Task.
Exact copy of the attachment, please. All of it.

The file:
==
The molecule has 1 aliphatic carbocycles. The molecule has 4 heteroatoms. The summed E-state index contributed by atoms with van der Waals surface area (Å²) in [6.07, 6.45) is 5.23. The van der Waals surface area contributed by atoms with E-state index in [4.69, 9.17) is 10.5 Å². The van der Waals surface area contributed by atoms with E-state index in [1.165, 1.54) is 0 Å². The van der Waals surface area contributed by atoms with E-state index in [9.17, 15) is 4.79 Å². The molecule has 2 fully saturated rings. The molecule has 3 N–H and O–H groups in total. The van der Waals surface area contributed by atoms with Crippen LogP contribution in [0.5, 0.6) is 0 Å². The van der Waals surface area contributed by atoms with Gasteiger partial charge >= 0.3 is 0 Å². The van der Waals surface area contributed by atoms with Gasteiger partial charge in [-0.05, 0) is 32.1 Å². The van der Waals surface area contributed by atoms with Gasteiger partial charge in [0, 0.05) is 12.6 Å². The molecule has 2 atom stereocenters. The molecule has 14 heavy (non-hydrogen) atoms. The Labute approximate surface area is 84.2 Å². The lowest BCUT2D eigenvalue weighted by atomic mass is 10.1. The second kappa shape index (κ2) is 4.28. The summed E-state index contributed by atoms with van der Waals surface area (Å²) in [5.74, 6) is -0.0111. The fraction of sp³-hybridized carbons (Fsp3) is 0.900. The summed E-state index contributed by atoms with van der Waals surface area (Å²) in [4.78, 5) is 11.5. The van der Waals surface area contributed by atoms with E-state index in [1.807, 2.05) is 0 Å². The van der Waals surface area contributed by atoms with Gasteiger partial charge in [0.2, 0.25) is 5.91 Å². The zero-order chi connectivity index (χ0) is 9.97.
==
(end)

The molecule has 1 aliphatic carbocycles. The molecule has 4 heteroatoms. The summed E-state index contributed by atoms with van der Waals surface area (Å²) in [6.07, 6.45) is 5.23. The van der Waals surface area contributed by atoms with E-state index in [4.69, 9.17) is 10.5 Å². The van der Waals surface area contributed by atoms with E-state index in [1.165, 1.54) is 0 Å². The van der Waals surface area contributed by atoms with E-state index in [9.17, 15) is 4.79 Å². The molecule has 2 fully saturated rings. The molecule has 3 N–H and O–H groups in total. The van der Waals surface area contributed by atoms with Crippen LogP contribution in [0.5, 0.6) is 0 Å². The van der Waals surface area contributed by atoms with Gasteiger partial charge >= 0.3 is 0 Å². The van der Waals surface area contributed by atoms with Gasteiger partial charge in [-0.05, 0) is 32.1 Å². The van der Waals surface area contributed by atoms with Gasteiger partial charge in [0, 0.05) is 12.6 Å². The molecule has 2 atom stereocenters. The molecule has 14 heavy (non-hydrogen) atoms. The Labute approximate surface area is 84.2 Å². The lowest BCUT2D eigenvalue weighted by atomic mass is 10.1. The second kappa shape index (κ2) is 4.28. The summed E-state index contributed by atoms with van der Waals surface area (Å²) in [5.74, 6) is -0.0111. The fraction of sp³-hybridized carbons (Fsp3) is 0.900. The summed E-state index contributed by atoms with van der Waals surface area (Å²) in [4.78, 5) is 11.5. The van der Waals surface area contributed by atoms with E-state index in [1.807, 2.05) is 0 Å². The van der Waals surface area contributed by atoms with Gasteiger partial charge in [0.2, 0.25) is 5.91 Å². The zero-order chi connectivity index (χ0) is 9.97.